This game, by Dark Space Games, is definitely a first game. Developers’ debut titles may carry certain elements that come through into the game itself: uncertainty, ambition, fear and paranoia. Hollow Dissent certainly gave the devs a chance to release some of that my shouting into a microphone. While it may have been therapeutic for them, it made my headphones buzz and my ears ring a little. Of course, the fact that this game almost feels like a default game that came with Windows 98 kind of makes the game feel a little silly. Let me explain.
When you start up the campaign, you aren’t given a story as much as you are given what you need to know. Bunch of people on a base are starting to succumb to radiation poisoning and they are losing their minds because of it. Kill them all. Now, I’m no doctor but I am pretty sure that a lead enema isn’t the only treatment for radiation poisoning. This seems suspicious. Alongside the ominous music, this all seems like some kind of plot that I am being thrown into the middle of in hopes that someone can solve a really big fuck up. You play as the wetwork ninja that will move in, eliminate all witnesses and resolve the issue. Ah, mysterious paramilitary organizations, when will you learn?
The controls are pretty simple and easy to master: spacebar shoots your rifle, arrow keys move, shift lets you interact with things. Typically you will get through a level after eliminating all foes and get to a door to go to the next level. It is never really specified whether you go up or down, but I always assume down. Then there is the gun. Remember when I mentioned this being a stealth game? Well the main way you kill enemies is by walking over them like a fucking power up. They’ll turn into red mist and give out a groan. I don’t even want to know what this guy has that makes the corpse explode into red mist and even more terrifying is the fact that he never gets covered in enemy residue. If you fire your gun, however, all the enemies in the level hear it and come running.
Who are the enemies in this game? Initially you face the personnel of this facility. The most interesting thing that this game does is make you feel bad for the guards. Let me explain. The two main enemies in this game are the guards and the scientists. The guards are either stationed or patrolling and are ridiculously easy to take out. In a game like this you would have a stationed guard switch his gaze back and forth between different corridors. Not in this game. These guys are practically mechanical meat-puppets that look only where their gun is pointing since that is how shooting works, right?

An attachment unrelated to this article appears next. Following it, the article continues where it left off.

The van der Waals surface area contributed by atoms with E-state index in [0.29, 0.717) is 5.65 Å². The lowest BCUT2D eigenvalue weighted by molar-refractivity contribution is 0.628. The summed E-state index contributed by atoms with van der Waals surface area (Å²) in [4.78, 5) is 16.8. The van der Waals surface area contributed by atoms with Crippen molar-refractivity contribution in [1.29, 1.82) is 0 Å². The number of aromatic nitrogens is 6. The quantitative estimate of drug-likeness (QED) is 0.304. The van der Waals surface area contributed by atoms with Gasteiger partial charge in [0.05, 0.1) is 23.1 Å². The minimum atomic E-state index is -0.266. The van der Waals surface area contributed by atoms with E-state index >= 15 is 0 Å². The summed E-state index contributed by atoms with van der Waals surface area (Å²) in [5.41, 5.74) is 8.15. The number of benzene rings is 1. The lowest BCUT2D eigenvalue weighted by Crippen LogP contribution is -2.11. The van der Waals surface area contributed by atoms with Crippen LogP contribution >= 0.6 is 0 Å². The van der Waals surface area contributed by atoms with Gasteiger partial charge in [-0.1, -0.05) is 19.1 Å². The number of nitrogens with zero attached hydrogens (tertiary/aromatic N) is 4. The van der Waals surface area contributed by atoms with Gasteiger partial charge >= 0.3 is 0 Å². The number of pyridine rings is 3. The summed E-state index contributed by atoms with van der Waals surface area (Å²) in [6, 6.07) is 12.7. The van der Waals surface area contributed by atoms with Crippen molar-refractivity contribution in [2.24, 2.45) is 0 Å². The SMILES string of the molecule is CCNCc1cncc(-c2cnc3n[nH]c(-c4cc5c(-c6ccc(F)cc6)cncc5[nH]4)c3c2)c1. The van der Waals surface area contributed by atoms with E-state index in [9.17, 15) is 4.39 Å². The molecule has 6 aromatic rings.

The other primary enemy you’ll face are the scientists… fucking little scientists. These guys, unlike every other scientist in gaming, have decided to self-arm and start shooting anyone they don’t recognize. This is a bitch. Combined with the fact that they move erratically, they are a serious pain in the ass to take out. On top of that, these guys spend the whole time whimpering and whining about “him” and “they’re gonna find us.” This, combined with the totally forced voice acting for the guards makes the whole game start to slide apart. I mean, the guards literally say things like “target acquired” and “moving to target” like they are a bunch of overweight local policemen playing paintball on a weekend getaway. It’s pretty ridiculous. I am sure even those weekend paintballers manage to sound more convincing.
Why do I feel bad for the guards? They are useless. Seriously. They are doing their jobs, walking back and forth or standing there doing nothing; in some cases they are even facing a wall. This would make sense if there was some kind of viewing window, but walking right up to them on the opposite side of the wall from where they are stationed results in staying hidden. These guys are doing their jobs and continue to do so despite the fact that the scientists, who are supposed to be far more intelligent, start losing their shit and packing heat. The guards even come running if they hear a gun shot like it might not just be one of the damn scientists giving into their insanity and killing themselves. What with all their whimpering and bitching, I would have just ordered the R & D team be euthanized. I wouldn’t even resist the main character, I would be helping him.